Objective:To assess the relationship of specific patient chief physical complaints to underlying depressive symptoms in primary care practice.
Design:A cross-sectional study that was part of a larger prevalence study of depression in primary care.
Setting:A general medical primary care practice in a teaching medical center in rural New England.
Patients:1,042 consecutive outpatients screened for depression with the Hopkins Symptom Checklist 49-item depression scale and for whom physicians filled out a form recording both specific chief complaints and two aspects of complaint presentation style, clarity and amplification.
Results:Complaints that discriminated between depressed and non-depressed patients (at the p=0.05 level) were sleep disturbance (PPV 61%), fatigue (PPV 60%), multiple (3+) complaints (PPV 56%), nonspecific musculoskeletal complaints (PPV 43%), back pain (PPV 39%), shortness of breath (PPV 39%), amplified complaints (PPV 39%), and vaguely stated complaints (PPV 37%).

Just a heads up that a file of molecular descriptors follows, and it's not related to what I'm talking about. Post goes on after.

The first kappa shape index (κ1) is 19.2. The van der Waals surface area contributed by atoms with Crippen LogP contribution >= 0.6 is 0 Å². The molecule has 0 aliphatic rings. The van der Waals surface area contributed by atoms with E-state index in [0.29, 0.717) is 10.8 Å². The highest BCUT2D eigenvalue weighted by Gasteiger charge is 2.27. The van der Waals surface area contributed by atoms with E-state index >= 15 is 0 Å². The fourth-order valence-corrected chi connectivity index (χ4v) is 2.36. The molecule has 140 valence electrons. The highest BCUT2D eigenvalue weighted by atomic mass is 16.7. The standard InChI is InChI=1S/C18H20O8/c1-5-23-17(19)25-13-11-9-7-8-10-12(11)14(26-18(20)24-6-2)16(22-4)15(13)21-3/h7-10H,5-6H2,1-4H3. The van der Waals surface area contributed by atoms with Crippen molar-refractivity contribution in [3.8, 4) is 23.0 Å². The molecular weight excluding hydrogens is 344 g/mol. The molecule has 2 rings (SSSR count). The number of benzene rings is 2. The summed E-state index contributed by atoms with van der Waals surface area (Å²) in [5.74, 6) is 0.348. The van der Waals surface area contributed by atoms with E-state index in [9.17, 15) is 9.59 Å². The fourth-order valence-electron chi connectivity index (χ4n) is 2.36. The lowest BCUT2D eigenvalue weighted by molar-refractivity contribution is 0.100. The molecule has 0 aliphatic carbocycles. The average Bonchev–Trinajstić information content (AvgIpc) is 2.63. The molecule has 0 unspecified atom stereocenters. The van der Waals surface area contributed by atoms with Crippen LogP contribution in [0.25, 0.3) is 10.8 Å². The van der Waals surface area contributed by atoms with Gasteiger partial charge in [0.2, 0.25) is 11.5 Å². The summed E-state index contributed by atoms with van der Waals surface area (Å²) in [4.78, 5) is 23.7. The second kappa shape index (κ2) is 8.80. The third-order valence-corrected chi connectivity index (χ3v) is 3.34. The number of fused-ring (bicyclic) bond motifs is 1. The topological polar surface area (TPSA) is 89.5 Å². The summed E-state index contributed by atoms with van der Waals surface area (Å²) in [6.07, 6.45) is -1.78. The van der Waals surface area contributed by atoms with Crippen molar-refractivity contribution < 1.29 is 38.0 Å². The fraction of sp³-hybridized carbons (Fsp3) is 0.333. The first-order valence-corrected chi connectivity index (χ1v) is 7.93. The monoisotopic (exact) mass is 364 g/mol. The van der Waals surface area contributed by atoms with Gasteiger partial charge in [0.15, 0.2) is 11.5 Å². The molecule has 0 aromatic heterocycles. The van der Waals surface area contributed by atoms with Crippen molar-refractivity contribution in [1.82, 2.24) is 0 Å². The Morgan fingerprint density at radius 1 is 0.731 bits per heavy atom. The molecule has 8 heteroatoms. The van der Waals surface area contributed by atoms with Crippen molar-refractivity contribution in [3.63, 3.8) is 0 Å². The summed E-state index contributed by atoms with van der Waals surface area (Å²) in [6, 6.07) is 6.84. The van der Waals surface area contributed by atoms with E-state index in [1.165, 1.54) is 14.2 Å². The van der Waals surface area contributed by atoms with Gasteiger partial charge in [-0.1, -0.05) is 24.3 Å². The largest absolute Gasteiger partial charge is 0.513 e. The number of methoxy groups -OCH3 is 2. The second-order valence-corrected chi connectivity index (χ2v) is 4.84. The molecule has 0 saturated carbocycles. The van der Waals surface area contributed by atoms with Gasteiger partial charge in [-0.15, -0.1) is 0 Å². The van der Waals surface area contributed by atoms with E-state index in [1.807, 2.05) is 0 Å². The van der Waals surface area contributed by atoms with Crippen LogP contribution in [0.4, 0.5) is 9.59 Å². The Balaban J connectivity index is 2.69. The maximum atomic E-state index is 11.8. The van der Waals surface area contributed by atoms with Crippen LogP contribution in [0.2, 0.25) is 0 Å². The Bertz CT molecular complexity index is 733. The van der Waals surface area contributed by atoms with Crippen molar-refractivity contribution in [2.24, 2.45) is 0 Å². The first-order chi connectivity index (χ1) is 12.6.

Conclusions:Depressed patients are common in primary care practice and important to recognize. Certain specific complaints and complaint presentation styles are associated with underlying depressive symptoms.
physical complaints depression physician recognition primary care
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